His lifelong friend, the late Sir James Goldsmith, was a patron. Now his daughter, Jemima and his brother Teddy have replaced Jimmy. “I knew Jimmy since he was 17 and I was 25. We took to each other immediately and used to talk every day. I do miss him.”
On the small table at his side are his pill bottles and a jug of water which is replenished by a small, pretty, blonde woman in grey jeans and matching polo shirt who calls him “sweetie-angel.” Earlier, when she opened the main door, her busy, distracted air gave the impression that she was one of his secretaries until she said “you’ve come to talk to my husband. Don’t worry about tiring him, he’ll let you know when he’s had enough.”
Formerly Lady Sarah Curzon, the daughter of Earl Howe, Sally, as she is known, was previously married to Piers Courage, the racing driver who was killed in a crash, leaving her with two young sons, Amos and Jason. From Aspinall’s first marriage he has a son, Damian, 39, and a daughter, Amanda, 41. With Sally he has a son, Bassa Wulfhere, 26.
I wondered how Sally and his daughter reacted to his oft-quoted pronouncements on a women’s place on the planet being preordained for the breeding and nurturing of their young. “With Sally and I it was very biological. I had been married twice before. My second wife had left me stranded because she thought I couldn’t breed from her after our daughter died from a heart defect when she was a few months old. So, I needed a woman.
“Must have one around me to look after me, since I’m very inefficient at living. I looked in my telephone book to see who I knew. Couldn’t be the wife of a friend, since among my group it is taboo to steal a friend’s female. I saw Sally’s name and knew that Piers had just been killed in a Formula One race, so I asked her out to lunch, weighed her up and then asked her to a World Wildlife Fund dinner. Same night, sitting next to her, I asked if she would marry me. We’ve been together for 30 years.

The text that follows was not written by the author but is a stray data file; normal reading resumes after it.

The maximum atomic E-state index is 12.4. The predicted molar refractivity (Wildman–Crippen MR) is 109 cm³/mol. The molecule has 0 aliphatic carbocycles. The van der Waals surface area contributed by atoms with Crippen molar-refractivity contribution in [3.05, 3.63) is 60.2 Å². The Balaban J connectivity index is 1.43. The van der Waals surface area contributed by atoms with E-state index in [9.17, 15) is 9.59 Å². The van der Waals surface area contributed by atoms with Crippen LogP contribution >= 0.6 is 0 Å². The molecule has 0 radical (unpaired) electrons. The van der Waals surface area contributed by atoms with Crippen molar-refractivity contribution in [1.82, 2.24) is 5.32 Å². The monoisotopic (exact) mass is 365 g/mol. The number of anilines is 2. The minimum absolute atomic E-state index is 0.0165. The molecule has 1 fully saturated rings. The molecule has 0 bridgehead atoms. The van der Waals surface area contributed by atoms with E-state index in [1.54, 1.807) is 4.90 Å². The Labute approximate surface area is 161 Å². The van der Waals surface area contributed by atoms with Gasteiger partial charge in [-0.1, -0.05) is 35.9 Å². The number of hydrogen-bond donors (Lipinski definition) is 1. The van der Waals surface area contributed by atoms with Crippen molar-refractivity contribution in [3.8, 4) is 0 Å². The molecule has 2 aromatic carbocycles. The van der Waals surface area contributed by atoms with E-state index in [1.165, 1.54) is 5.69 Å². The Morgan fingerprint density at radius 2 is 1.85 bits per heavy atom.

“She was a bargain for me, a very good organiser. In those days I needed one, and she slotted into the role with great ease. Mostly, I suspect, through the genes on her father’s side, since the Curzons were great hosts. I don’t think she could have lived here with me and not loved animals, but 1 knew she would. She is a good mother and all that’s needed with animals is a good dose of mother love. Sally was a natural. First year she brought up three baby gorillas, a tigress cub and a litter of wolves.”
A portrait of his daughter hangs next to the white marble fireplace. “Rather beautiful, isn’t she?” he says. “Amanda doesn’t have a job but she is very wise. I wish she would write. Forty-one, same age as our oldest gorilla. We’re very idle as a family and I suppose she would work if I wasn’t here. I provide a bit, so does her first husband.”
Alongside the opulent atmosphere of the house and surrounding parklands, Aspinall’s beliefs have the effect of making one feel temporarily suspended in another century. “I’m archaic to the point of believing progress is regress, just as I know women will eventually revert to the role of female gorillas, one that isn’t unimportant.
“Indeed, it’s hard to imagine one more important than the care and reproduction of the species. So why do they waste time chasing after the few male channels open to them? I distrust a society that pushes women out into offices and factories. As a species we have gone mad. Man’s short-term need is the over-riding force in the world. We are insects trapped in the glue of our folly.”
He rises slowly from the sofa to take his afternoon walk, strolls towards the open door of his mansion, looking out to the velvety, sunlit acres with their rich woodlands and cossetted gardens. He reflects for a moment on how he would like to be remembered. His bright blue eyes hint at mischief:
“The local god of Howletts and Port Lympne who protected the animals. Think I’d rather like that.”